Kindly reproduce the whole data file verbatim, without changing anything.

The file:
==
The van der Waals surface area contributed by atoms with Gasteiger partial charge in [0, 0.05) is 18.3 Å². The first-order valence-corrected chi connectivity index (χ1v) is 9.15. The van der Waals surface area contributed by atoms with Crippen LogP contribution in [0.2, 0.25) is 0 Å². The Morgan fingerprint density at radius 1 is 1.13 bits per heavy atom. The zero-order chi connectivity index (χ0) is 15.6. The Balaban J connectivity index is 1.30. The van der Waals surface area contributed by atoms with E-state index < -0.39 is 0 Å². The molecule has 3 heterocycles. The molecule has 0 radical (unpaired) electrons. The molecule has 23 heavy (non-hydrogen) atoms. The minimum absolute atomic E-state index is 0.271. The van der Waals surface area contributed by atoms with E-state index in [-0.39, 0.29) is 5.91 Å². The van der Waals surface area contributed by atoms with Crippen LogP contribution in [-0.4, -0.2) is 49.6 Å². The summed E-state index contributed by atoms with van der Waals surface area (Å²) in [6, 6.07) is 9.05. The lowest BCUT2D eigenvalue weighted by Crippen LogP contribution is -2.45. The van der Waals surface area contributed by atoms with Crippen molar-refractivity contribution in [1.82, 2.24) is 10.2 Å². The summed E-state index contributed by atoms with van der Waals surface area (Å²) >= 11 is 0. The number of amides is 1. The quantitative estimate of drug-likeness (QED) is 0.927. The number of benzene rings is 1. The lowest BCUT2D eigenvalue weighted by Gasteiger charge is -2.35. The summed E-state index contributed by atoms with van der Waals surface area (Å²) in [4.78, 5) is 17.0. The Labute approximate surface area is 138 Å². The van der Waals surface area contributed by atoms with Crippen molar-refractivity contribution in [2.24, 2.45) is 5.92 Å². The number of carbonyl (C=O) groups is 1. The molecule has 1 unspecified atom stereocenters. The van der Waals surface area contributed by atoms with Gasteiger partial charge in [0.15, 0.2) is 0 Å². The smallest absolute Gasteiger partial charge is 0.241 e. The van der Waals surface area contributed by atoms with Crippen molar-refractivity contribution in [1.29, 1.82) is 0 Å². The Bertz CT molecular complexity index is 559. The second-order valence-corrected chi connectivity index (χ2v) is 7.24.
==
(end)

The van der Waals surface area contributed by atoms with Gasteiger partial charge in [0, 0.05) is 18.3 Å². The first-order valence-corrected chi connectivity index (χ1v) is 9.15. The van der Waals surface area contributed by atoms with Crippen LogP contribution in [0.2, 0.25) is 0 Å². The Morgan fingerprint density at radius 1 is 1.13 bits per heavy atom. The zero-order chi connectivity index (χ0) is 15.6. The Balaban J connectivity index is 1.30. The van der Waals surface area contributed by atoms with E-state index < -0.39 is 0 Å². The molecule has 3 heterocycles. The molecule has 0 radical (unpaired) electrons. The molecule has 23 heavy (non-hydrogen) atoms. The minimum absolute atomic E-state index is 0.271. The van der Waals surface area contributed by atoms with E-state index in [-0.39, 0.29) is 5.91 Å². The van der Waals surface area contributed by atoms with Crippen LogP contribution in [-0.4, -0.2) is 49.6 Å². The summed E-state index contributed by atoms with van der Waals surface area (Å²) in [6, 6.07) is 9.05. The lowest BCUT2D eigenvalue weighted by Crippen LogP contribution is -2.45. The van der Waals surface area contributed by atoms with Crippen molar-refractivity contribution in [1.82, 2.24) is 10.2 Å². The summed E-state index contributed by atoms with van der Waals surface area (Å²) >= 11 is 0. The number of amides is 1. The quantitative estimate of drug-likeness (QED) is 0.927. The number of benzene rings is 1. The lowest BCUT2D eigenvalue weighted by Gasteiger charge is -2.35. The summed E-state index contributed by atoms with van der Waals surface area (Å²) in [4.78, 5) is 17.0. The Labute approximate surface area is 138 Å². The van der Waals surface area contributed by atoms with Crippen molar-refractivity contribution in [2.24, 2.45) is 5.92 Å². The number of carbonyl (C=O) groups is 1. The molecule has 1 unspecified atom stereocenters. The van der Waals surface area contributed by atoms with Gasteiger partial charge in [0.15, 0.2) is 0 Å². The smallest absolute Gasteiger partial charge is 0.241 e. The van der Waals surface area contributed by atoms with Crippen molar-refractivity contribution in [1.29, 1.82) is 0 Å². The Bertz CT molecular complexity index is 559. The second-order valence-corrected chi connectivity index (χ2v) is 7.24.